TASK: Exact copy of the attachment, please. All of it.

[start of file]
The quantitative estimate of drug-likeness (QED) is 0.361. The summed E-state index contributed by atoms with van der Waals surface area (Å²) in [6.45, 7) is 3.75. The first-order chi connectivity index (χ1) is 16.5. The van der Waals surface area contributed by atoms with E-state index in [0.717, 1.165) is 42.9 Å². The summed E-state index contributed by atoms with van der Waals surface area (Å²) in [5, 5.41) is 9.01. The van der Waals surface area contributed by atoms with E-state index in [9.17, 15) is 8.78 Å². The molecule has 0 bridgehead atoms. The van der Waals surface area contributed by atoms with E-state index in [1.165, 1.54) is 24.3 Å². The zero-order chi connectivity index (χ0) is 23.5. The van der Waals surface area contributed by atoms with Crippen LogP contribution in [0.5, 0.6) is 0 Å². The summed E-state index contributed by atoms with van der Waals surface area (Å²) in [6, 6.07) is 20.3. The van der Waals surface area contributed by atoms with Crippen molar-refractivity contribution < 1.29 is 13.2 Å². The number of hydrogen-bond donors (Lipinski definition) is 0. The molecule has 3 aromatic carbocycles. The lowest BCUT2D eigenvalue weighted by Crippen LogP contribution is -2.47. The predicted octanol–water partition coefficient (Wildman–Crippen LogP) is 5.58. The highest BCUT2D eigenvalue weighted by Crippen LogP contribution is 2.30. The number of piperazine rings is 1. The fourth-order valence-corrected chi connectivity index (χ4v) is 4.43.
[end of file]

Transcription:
The quantitative estimate of drug-likeness (QED) is 0.361. The summed E-state index contributed by atoms with van der Waals surface area (Å²) in [6.45, 7) is 3.75. The first-order chi connectivity index (χ1) is 16.5. The van der Waals surface area contributed by atoms with E-state index in [0.717, 1.165) is 42.9 Å². The summed E-state index contributed by atoms with van der Waals surface area (Å²) in [5, 5.41) is 9.01. The van der Waals surface area contributed by atoms with E-state index in [9.17, 15) is 8.78 Å². The molecule has 0 bridgehead atoms. The van der Waals surface area contributed by atoms with E-state index in [1.165, 1.54) is 24.3 Å². The zero-order chi connectivity index (χ0) is 23.5. The van der Waals surface area contributed by atoms with Crippen LogP contribution in [0.5, 0.6) is 0 Å². The summed E-state index contributed by atoms with van der Waals surface area (Å²) in [6, 6.07) is 20.3. The van der Waals surface area contributed by atoms with Crippen molar-refractivity contribution < 1.29 is 13.2 Å². The number of hydrogen-bond donors (Lipinski definition) is 0. The molecule has 3 aromatic carbocycles. The lowest BCUT2D eigenvalue weighted by Crippen LogP contribution is -2.47. The predicted octanol–water partition coefficient (Wildman–Crippen LogP) is 5.58. The highest BCUT2D eigenvalue weighted by Crippen LogP contribution is 2.30. The number of piperazine rings is 1. The fourth-order valence-corrected chi connectivity index (χ4v) is 4.43.